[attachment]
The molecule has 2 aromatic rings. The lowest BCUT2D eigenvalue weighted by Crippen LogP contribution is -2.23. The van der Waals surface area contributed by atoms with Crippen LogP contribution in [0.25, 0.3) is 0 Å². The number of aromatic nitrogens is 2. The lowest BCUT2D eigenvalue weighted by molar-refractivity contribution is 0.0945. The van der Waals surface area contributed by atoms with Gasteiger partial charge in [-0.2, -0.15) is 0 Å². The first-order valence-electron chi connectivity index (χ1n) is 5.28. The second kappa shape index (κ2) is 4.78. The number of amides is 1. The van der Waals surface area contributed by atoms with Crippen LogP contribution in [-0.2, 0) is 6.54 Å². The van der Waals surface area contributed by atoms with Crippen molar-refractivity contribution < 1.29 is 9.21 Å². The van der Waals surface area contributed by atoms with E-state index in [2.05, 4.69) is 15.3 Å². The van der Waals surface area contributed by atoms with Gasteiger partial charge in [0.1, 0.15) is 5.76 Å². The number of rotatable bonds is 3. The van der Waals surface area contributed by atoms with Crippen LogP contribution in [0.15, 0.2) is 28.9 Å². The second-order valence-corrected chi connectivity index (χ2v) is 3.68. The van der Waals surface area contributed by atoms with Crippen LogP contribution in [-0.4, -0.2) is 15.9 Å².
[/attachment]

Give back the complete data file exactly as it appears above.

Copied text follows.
The molecule has 2 aromatic rings. The lowest BCUT2D eigenvalue weighted by Crippen LogP contribution is -2.23. The van der Waals surface area contributed by atoms with Crippen LogP contribution in [0.25, 0.3) is 0 Å². The number of aromatic nitrogens is 2. The lowest BCUT2D eigenvalue weighted by molar-refractivity contribution is 0.0945. The van der Waals surface area contributed by atoms with Gasteiger partial charge in [-0.2, -0.15) is 0 Å². The first-order valence-electron chi connectivity index (χ1n) is 5.28. The second kappa shape index (κ2) is 4.78. The number of amides is 1. The van der Waals surface area contributed by atoms with Crippen LogP contribution in [-0.2, 0) is 6.54 Å². The van der Waals surface area contributed by atoms with Crippen molar-refractivity contribution < 1.29 is 9.21 Å². The van der Waals surface area contributed by atoms with E-state index in [2.05, 4.69) is 15.3 Å². The van der Waals surface area contributed by atoms with Gasteiger partial charge in [0.1, 0.15) is 5.76 Å². The number of rotatable bonds is 3. The van der Waals surface area contributed by atoms with Crippen LogP contribution in [0.15, 0.2) is 28.9 Å². The second-order valence-corrected chi connectivity index (χ2v) is 3.68. The van der Waals surface area contributed by atoms with Crippen LogP contribution in [-0.4, -0.2) is 15.9 Å².